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tical head in fact, four days after this conversation. He requested of Jacovello the key of a small cave and an inner chamber, that no person might possibly be a witness of the awful mystery. The hermit, having introduced a tube from this cave into the head, and made every other suitable arrangement, went to prayer with his friend Jacovello, and the head at that moment uttered the following words: "Jacovello, I will recompense thy zeal. I announce to thee a treasure of a hundred thousand crowns under a yew-tree in thy garden. But thou shalt die by a sudden death, if thou makest any attempt to obtain this treasure until thou hast produced before me a pot containing coin amounting to ten gold marks."
Jacovello ran speedily to his coffers, and placed before the oracle a pot containing the ten marks. The good hermit had had the precaution to procure a similar vessel which he had filled with sand, and he dexterously substituted that for the pot of Jacovello, on his turning his back, and then left the pious miser with one death's head more, and ten gold marks less, than he had before.
Nearly such is the way in which all oracles have been delivered, beginning with those of Jupiter Ammon, and ending with that of Trophonius.
One of the secrets of the priests of antiquity, as it is of our own, was confession in the mysteries. It was by this that they gained correct and particular information about the affairs of families, and qualified themselves in a great measure to give pertinent and suitable replies to those who came to consult them. To this subject applies the anecdote which Plutarch has rendered so celebrated. A priest once urging an initiated person to confession, that person said-To whom should I confess? To God, replied the priest. Begone then man, said the desired penitent; begone and leave me alone with God.
It would be almost endless to recount all the interesting facts and narratives with which Van Dale has enriched his book. Fontenelle did not translate it, but
he extracted from it what he thought would be most suitable to his countrymen, who love sprightly anecdote and observation better than profound knowledge. He was eagerly read by what in France is called good company; and Van Dale, who had written in Latin and Greek, had been read only by the learned. The rough diamond of Van Dale shone with exquisite brilliancy after the cutting and polish of Fontenelle: the success of the work was such that the fanatics became alarmed. Notwithstanding all Fontenelle's endeavours to soften down the expressions of Van Dale, and his explaining himself sometimes with the licence of a Norman, he was too well understood by the monks, who never like to be told that their brethren have been impostors.
A certain jesuit of the name of Baltus, born near Messina, one of that description of learned persons who know how to consult old books, and to falsify and cite them, although after all nothing to the purpose, took the part of the devil against Van Dale and Fontenelle. The devil could not have chosen a more tiresome and wretched advocate; his name is now known solely from the honour he had of writing against two celebrated men who advocated a good cause.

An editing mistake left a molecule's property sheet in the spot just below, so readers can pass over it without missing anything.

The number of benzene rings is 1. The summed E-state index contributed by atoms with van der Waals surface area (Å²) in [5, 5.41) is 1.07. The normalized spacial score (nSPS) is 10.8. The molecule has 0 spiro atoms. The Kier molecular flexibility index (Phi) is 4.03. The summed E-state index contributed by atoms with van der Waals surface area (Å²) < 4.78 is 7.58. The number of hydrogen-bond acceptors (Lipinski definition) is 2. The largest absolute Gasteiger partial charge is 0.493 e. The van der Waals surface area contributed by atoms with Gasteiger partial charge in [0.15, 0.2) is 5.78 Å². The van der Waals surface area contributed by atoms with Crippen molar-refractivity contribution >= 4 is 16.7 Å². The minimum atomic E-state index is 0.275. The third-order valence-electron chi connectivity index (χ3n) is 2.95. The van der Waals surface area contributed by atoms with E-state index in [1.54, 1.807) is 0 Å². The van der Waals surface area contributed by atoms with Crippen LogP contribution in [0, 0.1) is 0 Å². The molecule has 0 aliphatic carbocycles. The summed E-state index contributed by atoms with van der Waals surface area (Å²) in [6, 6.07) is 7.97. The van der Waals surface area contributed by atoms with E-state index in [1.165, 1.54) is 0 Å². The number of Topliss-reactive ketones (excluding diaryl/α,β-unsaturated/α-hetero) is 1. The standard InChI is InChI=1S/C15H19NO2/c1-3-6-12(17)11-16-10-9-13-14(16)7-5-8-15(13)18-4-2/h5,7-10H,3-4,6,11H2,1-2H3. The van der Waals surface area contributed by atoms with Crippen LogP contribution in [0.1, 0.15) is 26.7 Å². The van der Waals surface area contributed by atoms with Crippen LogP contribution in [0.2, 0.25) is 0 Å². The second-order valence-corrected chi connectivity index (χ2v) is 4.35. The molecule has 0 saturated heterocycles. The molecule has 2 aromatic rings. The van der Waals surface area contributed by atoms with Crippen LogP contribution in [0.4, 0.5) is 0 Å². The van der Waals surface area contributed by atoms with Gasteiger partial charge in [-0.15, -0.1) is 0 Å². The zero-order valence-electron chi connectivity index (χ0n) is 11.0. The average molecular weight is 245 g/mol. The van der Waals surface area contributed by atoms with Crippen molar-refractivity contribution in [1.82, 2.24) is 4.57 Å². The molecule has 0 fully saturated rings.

Baltus likewise, in his capacity of Jesuit, caballed with no little perseverance and bitterness on the occasion, in union with his brethren, who at that time were as high in credit and influence as they have since been plunged deep in ignominy. The jansenists, on their part, more impassioned and exasperated than even the jesuits, clamoured in a still louder tone than they did. In short, all the fanatics were convinced, that it would be all over with the christian religion, if the devil were not supported in his rights.
In the course of time the books of jansenists and jesuits have all sunk into oblivion. That of Van Dale still remains for men of learning, and that of Fontenelle for men of wit.
With respect to the devil, he resembles both jesuits and jansenists, and is losing credit from day to day.
Some curious and surprising histories of oracles, which it was thought could be ascribed only to the power of genii, made the christians think they were delivered by demons, and that they had ceased at the coming of Christ. They were thus enabled to save the time and trouble that would have been required by an investigation of the facts; and they thought to strengthen the religion which informed them of the existence of demons, by referring to those beings such events.
The histories however that were circulated on the subject of oracles are exceedingly suspicious. That of Thamus, to which Eusebius gives gredit, and which Plutarch alone relates, is followed in the same history by another story so ridiculous, that that would be sufficient to throw discredit upon it; but it is, besides, incapable of any reasonable interpretation. If this great Pan were a demon, can we suppose the demons incapable of communicating the event of his death to one another without employing Thamus about it? If the great Pan were Jesus Christ, how came it that not a single pagan was undeceived with respect to his reli-. gion, and converted to the belief, that this same Pan was in fact Jesus Christ who died in Judea, if God himself compelled the demons to announce this death to the pagans?